The heavy engine gave the car a reputation for being nose-heavy; the supercharged Studebaker engine that replaced the Packard engine in 1957 was heavier. Road tests of the time, many of which where conducted by racing drivers, seldom mentioned any handling issues in spite of the heavy front end. Speed Age magazine of July 1956 tested the Golden Hawk against the Chrysler 300B. Ford Thunderbird, and Chevrolet Corvette. Finding that, Golden Hawk could out-perform the others comfortably in both 0-60 mph acceleration and quarter mile times. The fastest 0-60 reported in magazine testing was 7.8 seconds, while top speeds were quoted as 125 mph (201 km/h) plus.

A wide variety of colors, (including two-tone paint schemes) were available. Two-tone schemes initially involved the front upper body, the roof, and a panel on the tail, being painted the contrast color, with the rest of the body the base color. Later 1956 production had the upper body above the belt line, including the trunk, as the contrast color with the tail panel, roof, and the body below the belt line trim being the base color. The interior included an engine turned dash.

An increased options list and reduced standard equipment were used to keep base price down compared to the previous year's Studebaker Speedster, which the Golden Hawk replaced. Even turn signals were an option.

The Golden Hawk was matched with three other Hawk models for 1956, and was the only Hawk not technically considered a sub-model within one of Studebaker's regular passenger car lines; the Flight Hawk coupe was a Champion, the Power Hawk coupe was a Commander, and the Sky Hawk hardtop was a President.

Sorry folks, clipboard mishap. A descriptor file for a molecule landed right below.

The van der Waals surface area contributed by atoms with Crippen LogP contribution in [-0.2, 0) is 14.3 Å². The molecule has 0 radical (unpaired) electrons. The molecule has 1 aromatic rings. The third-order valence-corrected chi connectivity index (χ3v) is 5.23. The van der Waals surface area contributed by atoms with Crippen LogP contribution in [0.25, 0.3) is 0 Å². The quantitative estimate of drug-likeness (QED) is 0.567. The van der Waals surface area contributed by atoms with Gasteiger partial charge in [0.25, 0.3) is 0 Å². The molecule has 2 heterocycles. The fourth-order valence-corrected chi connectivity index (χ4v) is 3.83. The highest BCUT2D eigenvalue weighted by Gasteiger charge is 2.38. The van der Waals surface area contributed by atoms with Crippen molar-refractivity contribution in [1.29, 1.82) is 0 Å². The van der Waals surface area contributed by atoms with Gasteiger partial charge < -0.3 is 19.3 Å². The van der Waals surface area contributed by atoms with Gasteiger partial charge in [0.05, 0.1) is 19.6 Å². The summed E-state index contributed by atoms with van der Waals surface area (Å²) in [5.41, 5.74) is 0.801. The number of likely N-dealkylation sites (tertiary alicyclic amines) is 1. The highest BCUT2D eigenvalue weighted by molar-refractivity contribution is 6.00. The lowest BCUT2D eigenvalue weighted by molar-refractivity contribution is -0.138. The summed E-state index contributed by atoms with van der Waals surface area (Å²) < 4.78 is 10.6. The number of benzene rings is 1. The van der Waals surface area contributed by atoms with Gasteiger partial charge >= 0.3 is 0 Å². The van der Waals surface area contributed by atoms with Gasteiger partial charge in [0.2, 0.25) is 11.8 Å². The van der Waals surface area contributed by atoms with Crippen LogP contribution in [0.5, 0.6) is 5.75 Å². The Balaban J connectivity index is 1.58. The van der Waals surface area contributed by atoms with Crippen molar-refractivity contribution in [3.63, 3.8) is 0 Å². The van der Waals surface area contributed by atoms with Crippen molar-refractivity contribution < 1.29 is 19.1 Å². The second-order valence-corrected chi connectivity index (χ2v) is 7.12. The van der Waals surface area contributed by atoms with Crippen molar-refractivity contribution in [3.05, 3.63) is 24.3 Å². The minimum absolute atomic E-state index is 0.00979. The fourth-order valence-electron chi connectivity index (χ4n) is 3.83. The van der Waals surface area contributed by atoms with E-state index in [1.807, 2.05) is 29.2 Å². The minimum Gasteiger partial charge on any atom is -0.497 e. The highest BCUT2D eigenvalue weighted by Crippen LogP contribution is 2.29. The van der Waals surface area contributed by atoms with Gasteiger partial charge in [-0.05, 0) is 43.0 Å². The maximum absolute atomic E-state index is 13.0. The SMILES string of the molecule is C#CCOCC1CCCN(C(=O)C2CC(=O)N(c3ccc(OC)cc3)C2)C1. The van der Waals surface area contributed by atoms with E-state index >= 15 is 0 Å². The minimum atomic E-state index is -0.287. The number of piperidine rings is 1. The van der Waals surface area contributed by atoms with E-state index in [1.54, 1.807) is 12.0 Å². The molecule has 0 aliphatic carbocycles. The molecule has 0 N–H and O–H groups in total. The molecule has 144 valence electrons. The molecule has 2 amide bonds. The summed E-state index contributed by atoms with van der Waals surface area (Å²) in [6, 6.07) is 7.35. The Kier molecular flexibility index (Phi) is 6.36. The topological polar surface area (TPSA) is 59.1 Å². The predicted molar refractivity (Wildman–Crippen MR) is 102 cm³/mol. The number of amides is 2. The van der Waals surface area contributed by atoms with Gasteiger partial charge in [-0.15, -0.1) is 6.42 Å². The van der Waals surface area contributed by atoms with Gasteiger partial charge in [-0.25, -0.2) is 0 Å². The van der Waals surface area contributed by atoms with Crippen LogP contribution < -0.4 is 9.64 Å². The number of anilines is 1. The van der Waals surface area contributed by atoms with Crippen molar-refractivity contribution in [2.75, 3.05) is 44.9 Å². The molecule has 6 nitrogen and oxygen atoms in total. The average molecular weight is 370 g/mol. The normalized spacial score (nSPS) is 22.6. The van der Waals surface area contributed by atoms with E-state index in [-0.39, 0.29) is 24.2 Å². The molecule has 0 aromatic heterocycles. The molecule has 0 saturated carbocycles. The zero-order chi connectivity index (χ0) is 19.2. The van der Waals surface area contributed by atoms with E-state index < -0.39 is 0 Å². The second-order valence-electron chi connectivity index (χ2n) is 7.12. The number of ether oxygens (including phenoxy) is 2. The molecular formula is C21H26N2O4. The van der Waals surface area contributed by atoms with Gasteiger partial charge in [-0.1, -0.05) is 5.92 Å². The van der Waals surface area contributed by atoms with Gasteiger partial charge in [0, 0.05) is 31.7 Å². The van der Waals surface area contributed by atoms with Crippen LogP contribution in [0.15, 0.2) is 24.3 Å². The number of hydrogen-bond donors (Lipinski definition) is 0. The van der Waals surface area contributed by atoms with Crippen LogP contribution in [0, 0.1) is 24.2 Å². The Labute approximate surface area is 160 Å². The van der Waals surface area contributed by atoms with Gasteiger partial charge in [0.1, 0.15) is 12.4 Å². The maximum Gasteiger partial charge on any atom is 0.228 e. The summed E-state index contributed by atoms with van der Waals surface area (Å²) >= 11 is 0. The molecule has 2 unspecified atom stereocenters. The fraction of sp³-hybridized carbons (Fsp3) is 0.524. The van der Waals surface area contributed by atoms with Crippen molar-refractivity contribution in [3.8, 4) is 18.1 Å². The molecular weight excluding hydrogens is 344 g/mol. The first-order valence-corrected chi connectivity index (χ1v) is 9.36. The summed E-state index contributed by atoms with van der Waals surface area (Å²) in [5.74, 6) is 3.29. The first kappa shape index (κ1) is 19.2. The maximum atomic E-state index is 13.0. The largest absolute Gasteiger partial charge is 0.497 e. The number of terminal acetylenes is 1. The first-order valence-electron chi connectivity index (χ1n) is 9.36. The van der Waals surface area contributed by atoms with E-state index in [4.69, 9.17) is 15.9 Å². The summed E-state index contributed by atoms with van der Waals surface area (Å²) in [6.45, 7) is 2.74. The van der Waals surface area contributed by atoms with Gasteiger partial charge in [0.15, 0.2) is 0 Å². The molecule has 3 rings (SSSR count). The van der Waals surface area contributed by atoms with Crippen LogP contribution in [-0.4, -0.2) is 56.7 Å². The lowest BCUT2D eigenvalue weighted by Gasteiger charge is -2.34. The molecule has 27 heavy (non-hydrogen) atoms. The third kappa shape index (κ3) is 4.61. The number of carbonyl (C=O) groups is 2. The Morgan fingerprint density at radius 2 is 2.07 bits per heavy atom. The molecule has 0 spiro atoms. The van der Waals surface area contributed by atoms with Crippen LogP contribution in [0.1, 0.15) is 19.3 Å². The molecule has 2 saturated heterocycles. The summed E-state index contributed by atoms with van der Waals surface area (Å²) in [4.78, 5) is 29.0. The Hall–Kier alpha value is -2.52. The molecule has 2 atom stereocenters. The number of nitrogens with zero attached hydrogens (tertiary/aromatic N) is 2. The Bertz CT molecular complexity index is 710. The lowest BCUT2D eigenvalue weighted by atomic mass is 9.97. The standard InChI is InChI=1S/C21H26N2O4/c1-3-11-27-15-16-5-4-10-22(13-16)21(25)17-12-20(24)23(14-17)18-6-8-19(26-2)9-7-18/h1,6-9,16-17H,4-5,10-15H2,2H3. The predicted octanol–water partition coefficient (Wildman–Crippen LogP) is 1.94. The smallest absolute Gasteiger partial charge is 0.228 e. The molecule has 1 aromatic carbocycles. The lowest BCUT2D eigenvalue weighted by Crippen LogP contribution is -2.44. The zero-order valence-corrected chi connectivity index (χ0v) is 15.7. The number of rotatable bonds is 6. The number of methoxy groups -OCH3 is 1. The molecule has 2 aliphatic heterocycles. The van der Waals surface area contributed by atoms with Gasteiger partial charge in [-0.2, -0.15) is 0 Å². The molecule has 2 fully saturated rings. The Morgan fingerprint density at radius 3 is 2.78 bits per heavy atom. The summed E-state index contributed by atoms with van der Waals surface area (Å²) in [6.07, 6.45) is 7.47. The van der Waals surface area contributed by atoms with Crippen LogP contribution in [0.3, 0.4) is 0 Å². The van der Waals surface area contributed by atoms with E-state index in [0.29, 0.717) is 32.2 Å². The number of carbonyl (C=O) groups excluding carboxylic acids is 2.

The Golden Hawk was continued for the 1957 and 1958 model years, but with some changes. Packard's Utica, Michigan, engine plant was leased to Curtiss-Wright during 1956 (and eventually sold to them), marking the end of genuine Packard production. Packard-badged cars were produced for two more years, but they were essentially rebadged Studebakers. The Packard V8, introduced only two years earlier, was therefore no longer available. It was replaced with the Studebaker 289 in³ (4.7 L) V8 with the addition of a McCulloch supercharger, giving the same 275 Hp. (205 kW) output as the Packard engine. This improved the car's top speed, making these the best-performing Hawks until the Gran Turismo Hawk became available with the Avanti's R2 supercharged engine for the 1963 model year.

The Golden Hawks were 203.9 inches (5,180 mm) long. A padded dash was standard.

Styling also changed somewhat. A fiberglass overlay on the hood where added, which covered a hole in the hood that was needed to clear the supercharger, which was mounted high on the front of the engine. The tailfins, now made of metal, were concave and swept out from the sides of the car. The fins where outlined in chrome trim and normally where painted a contrasting color, although some solid-color Golden Hawks were built.

Halfway through the 1957 model year, a luxury 400 model where introduced, featuring a leather interior, a fully upholstered trunk, and special trim. Only 41 of these special cars where produced. Very few of the 41 exist today. One of them housed at the Studebaker Museum in South Bend.

In January 2011, Barrett-Jackson auctions sold a 1957 Studebaker Hawk for a final hammer price of $99,000.

The Golden Hawk of 1957 replaced the 1956 Sky Hawk and the 1956 Golden Hawk. A few 1957 Golden Hawk 400 models produced with full leather interior, and flared arm rests, the same as were used on the 1956 Hawks.


Technical specification:


Weight 3,400 Pounds

Wheelbase 120-1/2 inches

Engine 289 CID, , 275 HP Supercharged V8

Production 4356

Cost $3,182



Old brochures of the Studebaker Golden Hawk 1957














Videos of the real car from Youtube

  Commercial from 1957  


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Dealers are welcome to get their models reviewed too.






Aeronautic Aug. 2017